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Flags of Members of the Economic Community of West Africa bloc-ECOWAS. /CFP

ECOWAS maintains that Burkina Faso, Mali, Niger remain members of the bloc

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On Sunday, the 15-member Economic Community of West African States (ECOWAS) officially reaffirmed the membership of Burkina Faso, Mali, and Niger within the regional bloc, countering earlier declarations by the respective military juntas in these countries expressing their intention to withdraw.

Flags of West African countries pictured at the 64th Ordinary session of the ECOWAS Head of State and Government in Abuja, Nigeria. /CGTN

The ECOWAS Commission issued a statement clarifying that it had not received any direct notification from the three member states regarding their withdrawal from the community. The statement emphasized the continued importance of Burkina Faso, Niger, and Mali within the ECOWAS community. The Authority of Heads of State and Government expressed its commitment to seeking a negotiated solution to the ongoing political impasse.

The declarations made by the military junta leaders earlier on Sunday were broadcast on national television in Mali and Niger, causing international concern. According to Colonel Abdoulaye Maiga, the Malian Minister of Territorial Administration and Decentralization, and spokesperson for the transitional government of Mali, the decision to withdraw was taken in “full sovereignty” by the leaders of Burkina Faso, Mali, and Niger. They asserted that they were assuming responsibility for their actions in response to the expectations, concerns, and aspirations of their populations.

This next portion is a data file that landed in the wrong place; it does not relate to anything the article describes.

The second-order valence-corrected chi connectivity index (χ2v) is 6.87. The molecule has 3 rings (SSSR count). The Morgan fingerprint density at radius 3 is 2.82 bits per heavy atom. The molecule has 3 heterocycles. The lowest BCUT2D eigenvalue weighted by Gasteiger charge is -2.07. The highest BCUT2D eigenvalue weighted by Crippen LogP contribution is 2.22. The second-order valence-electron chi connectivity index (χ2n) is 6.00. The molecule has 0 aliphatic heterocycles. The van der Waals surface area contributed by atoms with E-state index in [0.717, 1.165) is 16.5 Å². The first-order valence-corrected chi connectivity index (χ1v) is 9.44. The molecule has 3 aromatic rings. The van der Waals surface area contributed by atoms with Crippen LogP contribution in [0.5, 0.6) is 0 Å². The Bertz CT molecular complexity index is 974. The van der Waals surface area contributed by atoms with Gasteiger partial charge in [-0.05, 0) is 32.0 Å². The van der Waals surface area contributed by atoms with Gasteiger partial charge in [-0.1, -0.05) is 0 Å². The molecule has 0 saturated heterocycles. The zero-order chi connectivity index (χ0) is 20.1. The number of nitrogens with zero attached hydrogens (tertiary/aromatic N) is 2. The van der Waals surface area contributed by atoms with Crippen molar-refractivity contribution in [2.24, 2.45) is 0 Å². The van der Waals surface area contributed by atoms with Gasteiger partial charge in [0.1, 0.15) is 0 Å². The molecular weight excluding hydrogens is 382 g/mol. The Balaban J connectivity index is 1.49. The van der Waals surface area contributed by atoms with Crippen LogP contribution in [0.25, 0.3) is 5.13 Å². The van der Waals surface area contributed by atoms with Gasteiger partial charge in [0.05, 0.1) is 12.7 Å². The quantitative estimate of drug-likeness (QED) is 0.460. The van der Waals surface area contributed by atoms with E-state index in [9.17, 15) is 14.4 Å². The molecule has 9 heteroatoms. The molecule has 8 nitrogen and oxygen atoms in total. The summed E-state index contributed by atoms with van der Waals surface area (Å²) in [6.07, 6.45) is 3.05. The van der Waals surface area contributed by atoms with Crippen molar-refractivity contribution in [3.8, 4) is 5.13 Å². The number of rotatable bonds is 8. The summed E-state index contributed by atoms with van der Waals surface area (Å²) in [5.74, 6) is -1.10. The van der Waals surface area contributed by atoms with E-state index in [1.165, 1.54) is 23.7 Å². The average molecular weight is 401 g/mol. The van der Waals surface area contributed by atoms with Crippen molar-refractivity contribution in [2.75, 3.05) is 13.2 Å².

Established in 1975, ECOWAS aims to promote economic integration across various sectors, including industry, transport, telecommunications, energy, agriculture, natural resources, commerce, monetary and financial issues, as well as social and cultural matters. In response to the military takeovers in Burkina Faso, Mali, and Niger, ECOWAS, headquartered in Abuja, Nigeria, has imposed substantial sanctions on the three countries to demand a return to constitutional order.

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